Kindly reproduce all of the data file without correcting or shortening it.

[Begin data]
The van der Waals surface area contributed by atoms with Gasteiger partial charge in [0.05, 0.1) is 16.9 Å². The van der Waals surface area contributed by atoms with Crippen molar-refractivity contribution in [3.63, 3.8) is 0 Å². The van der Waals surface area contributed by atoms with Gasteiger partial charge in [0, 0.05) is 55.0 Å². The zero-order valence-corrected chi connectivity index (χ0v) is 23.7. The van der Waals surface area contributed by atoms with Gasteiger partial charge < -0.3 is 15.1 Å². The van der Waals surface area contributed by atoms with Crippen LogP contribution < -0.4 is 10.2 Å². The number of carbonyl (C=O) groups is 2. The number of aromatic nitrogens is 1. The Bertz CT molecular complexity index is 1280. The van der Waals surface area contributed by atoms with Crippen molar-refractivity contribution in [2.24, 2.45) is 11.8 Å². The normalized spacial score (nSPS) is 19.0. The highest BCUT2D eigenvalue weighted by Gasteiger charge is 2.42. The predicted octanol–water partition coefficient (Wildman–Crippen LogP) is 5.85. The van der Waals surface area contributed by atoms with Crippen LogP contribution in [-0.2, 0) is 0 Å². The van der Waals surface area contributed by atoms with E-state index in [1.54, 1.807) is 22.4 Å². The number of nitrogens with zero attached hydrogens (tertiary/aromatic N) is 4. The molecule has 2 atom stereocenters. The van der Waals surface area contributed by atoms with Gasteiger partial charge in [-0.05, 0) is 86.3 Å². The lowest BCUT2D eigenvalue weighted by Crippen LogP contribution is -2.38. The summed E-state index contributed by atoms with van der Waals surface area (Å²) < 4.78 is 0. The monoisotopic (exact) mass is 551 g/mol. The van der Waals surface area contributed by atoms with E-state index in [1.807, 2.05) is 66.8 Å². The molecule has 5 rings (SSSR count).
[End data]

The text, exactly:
The van der Waals surface area contributed by atoms with Gasteiger partial charge in [0.05, 0.1) is 16.9 Å². The van der Waals surface area contributed by atoms with Crippen molar-refractivity contribution in [3.63, 3.8) is 0 Å². The van der Waals surface area contributed by atoms with Gasteiger partial charge in [0, 0.05) is 55.0 Å². The zero-order valence-corrected chi connectivity index (χ0v) is 23.7. The van der Waals surface area contributed by atoms with Gasteiger partial charge < -0.3 is 15.1 Å². The van der Waals surface area contributed by atoms with Crippen LogP contribution < -0.4 is 10.2 Å². The number of carbonyl (C=O) groups is 2. The number of aromatic nitrogens is 1. The Bertz CT molecular complexity index is 1280. The van der Waals surface area contributed by atoms with Crippen molar-refractivity contribution in [2.24, 2.45) is 11.8 Å². The normalized spacial score (nSPS) is 19.0. The highest BCUT2D eigenvalue weighted by Gasteiger charge is 2.42. The predicted octanol–water partition coefficient (Wildman–Crippen LogP) is 5.85. The van der Waals surface area contributed by atoms with Crippen LogP contribution in [-0.2, 0) is 0 Å². The van der Waals surface area contributed by atoms with E-state index in [1.54, 1.807) is 22.4 Å². The number of nitrogens with zero attached hydrogens (tertiary/aromatic N) is 4. The molecule has 2 atom stereocenters. The van der Waals surface area contributed by atoms with Gasteiger partial charge in [-0.05, 0) is 86.3 Å². The lowest BCUT2D eigenvalue weighted by Crippen LogP contribution is -2.38. The summed E-state index contributed by atoms with van der Waals surface area (Å²) < 4.78 is 0. The monoisotopic (exact) mass is 551 g/mol. The van der Waals surface area contributed by atoms with E-state index in [1.807, 2.05) is 66.8 Å². The molecule has 5 rings (SSSR count).